FLIP FRASER, the man who made history as the first editor of Britain’s largest black newspaper, The Voice, passed away last week following a long-term illness. He was 62.
Born Peter Fraser in Kingston, Jamaica, the media pioneer was also the visionary behind iconic stage productions such as Caribana and, most famously Black Heroes in the Hall of Fame.
The show – an epic 5,000-year black musical history lesson that showcased up to 75 icons, from African kings and queens to thinkers such as Malcolm X and Marcus Garvey – was described by co-producer, JD Douglas, as one of the most significant cultural contributions to black Britain.
It was groundbreaking simply because there was nothing like it of its kind in the UK at the time, filling audiences with pride while entertaining them at the same time. As one fond tribute stated: “I walked out of the theatre with my head held higher, my pride clung to me like a second skin… thanks for the memories and for the validation of my Blackness in a sea of misunderstood stories about my heroic ancestors.” Over the past few months, Fraser had displayed a positive attitude towards his illness, sharing images of himself being treated in hospital. His brother Paul was by his bedside at St Thomas’ Hospital in London when he died as was his devoted wife Joyce, who told The Voice he had a peaceful death.
A charismatic character, Fraser – widely known by his childhood nickname Flip – was also known for his passion for reggae music. Over the course of his impressive career, he worked with acts such as Delroy Washington, Maxi Priest, Sly and Robbie and Musical Youth, to name a few.
Fraser, a star pupil who had won a scholarship to the prestigious Jamaica College in Jamaica, moved to the UK aged 16 when his father was posted to the Jamaican High Commission in London.
He later enrolled at Bradford University where he studied chemistry, but developed allergies to the chemicals and dropped out. Fraser then started working in the music industry with British record label Trojan and later fell in love with the media side of things.
He went on to study media and journalism at Tennesse State University in the United States – a state-funded historically black college – and graduated in the same class as Oprah Winfrey. Fraser championed undiscovered talent, giving them a platform through events he would organise and his columns for West Indian World, Sounds magazine and Arif Ali’s Caribbean Times – where he was music and entertainment editor – and West Indian Digest. He also established the Search for a Star talent competition which enjoyed huge community support.
In 1982, the well-respected journalist was head-hunted by the founder of The Voice, the late Val McCalla, to be the first editor of the paper – one that unlike its predecessors would appeal to a new generation of black Britons.
After leaving the paper, he joined Camden Council as special projects, arts and entertainment officer where he met and worked under the supervision of Douglas.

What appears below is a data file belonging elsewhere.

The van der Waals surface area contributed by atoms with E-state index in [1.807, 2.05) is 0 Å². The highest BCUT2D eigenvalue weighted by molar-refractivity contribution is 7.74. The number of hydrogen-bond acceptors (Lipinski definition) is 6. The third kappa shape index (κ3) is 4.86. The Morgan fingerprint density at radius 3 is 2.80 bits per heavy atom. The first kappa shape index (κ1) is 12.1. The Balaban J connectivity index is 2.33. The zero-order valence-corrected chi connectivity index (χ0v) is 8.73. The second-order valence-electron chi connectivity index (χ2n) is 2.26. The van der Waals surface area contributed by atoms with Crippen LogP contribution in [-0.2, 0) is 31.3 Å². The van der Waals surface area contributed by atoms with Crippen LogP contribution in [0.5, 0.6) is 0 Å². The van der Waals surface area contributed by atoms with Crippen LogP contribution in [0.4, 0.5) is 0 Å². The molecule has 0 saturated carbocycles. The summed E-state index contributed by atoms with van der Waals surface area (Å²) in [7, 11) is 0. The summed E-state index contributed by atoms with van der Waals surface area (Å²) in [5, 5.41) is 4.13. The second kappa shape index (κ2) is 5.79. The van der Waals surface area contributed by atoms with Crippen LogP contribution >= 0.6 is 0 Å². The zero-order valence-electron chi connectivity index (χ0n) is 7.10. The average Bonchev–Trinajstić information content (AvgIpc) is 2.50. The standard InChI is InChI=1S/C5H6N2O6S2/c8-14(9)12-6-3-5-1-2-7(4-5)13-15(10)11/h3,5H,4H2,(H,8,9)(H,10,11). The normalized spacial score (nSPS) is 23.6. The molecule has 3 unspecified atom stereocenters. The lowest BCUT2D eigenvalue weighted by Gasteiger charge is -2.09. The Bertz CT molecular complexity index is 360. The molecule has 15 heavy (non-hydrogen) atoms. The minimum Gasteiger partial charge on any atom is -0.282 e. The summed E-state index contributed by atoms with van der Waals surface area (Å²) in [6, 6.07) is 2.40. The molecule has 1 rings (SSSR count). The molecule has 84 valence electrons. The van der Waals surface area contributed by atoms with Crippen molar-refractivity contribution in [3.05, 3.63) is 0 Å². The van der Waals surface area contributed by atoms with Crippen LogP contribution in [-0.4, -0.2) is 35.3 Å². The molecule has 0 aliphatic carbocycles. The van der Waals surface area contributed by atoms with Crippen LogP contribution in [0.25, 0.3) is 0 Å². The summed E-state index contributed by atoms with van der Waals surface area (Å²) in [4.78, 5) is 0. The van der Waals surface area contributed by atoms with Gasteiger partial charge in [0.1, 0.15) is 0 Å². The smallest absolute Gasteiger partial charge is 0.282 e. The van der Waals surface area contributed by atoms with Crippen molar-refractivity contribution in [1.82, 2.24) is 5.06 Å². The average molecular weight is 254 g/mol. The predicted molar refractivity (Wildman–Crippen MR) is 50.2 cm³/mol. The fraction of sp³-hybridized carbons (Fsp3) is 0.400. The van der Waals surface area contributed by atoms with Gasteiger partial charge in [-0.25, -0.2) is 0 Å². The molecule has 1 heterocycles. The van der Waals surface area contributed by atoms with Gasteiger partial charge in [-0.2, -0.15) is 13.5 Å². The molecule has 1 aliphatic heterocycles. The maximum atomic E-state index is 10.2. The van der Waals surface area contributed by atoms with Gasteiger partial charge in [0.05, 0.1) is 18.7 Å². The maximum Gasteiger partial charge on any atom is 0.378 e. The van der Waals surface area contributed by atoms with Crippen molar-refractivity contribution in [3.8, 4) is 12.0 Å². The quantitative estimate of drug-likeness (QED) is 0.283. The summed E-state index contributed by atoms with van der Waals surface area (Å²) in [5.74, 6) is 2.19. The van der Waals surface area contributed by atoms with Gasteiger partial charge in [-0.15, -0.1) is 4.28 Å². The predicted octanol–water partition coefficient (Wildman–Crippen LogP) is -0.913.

Douglas recalled: “I gave Gale Jn-Baptist (Fraser’s then girlfriend) an application form, but Flip never applied. Just before the deadline, I called her and said her boyfriend had not got in touch. She was quite angry. At the very last moment, we got Flip’s application and we were able to squeeze him in at the end of the interviews.
“This guy walks in, almost floating on air. He was in a short-sleeved shirt, no tie or anything. My boss told me I had to decide who to give this job to because I’d be working closely with them. I chose Flip.
“His application was late, he was not looking the right way but he had more ideas than all the others put together. He reeled off six ideas then and there and I thought, yes, I can work with this person. He was a man of vision.”
It would prove to be a historic meeting. The following year the pair – alongside collaborator Khareem Jamal who did the music – staged Black Heroes.
The show made its debut at the Shaw Theatre in 1987 and its original cast members included the late lover’s rock singer Jean Adebambo, actor and musician Count Prince Miller, reggae maestro Lloyd Brown and celebrated actor Fraser James, who played Malcolm X.
Douglas recalled: “The theatre told us we would never be able to make four nights and cancelled the Sunday show. By the second day, it had sold out. He came back begging for us to keep going.”
The show toured America and one of its biggest fans was Nation of Islam leader Louis Farrakhan who invited Fraser, Douglas and others for a meal at his home, served with solid gold cutlery.
But Fraser could also be a divisive character and had many run-ins with colleagues over the course of his career.
“One day Flip told me he wanted to put on a reggae show,” recalled Douglas with a laugh. “I thought he would be doing it a community hall somewhere and later he gave me a document to sign. It was a contract at a theatre in Hampstead.
“A reggae group in Hampstead? In those days? The neighbours would have been trembling. But that was Flip. He was a proud Jamaican who dared to go beyond what was expected. He was a bit of an outlaw and didn’t care for authority; a maverick but very charming. He was no angel and no saint but the good he did far outweighed the bad.
Douglas continued: “He took young people from the hood and put them on the stage. He gave so many opportunities to so many people and that legacy will never be forgotten. The last conversation we had was about putting on a show. Flip died the way he lived: thinking about the arts.”
Written by Elizabeth Pears. The Voice Newspaper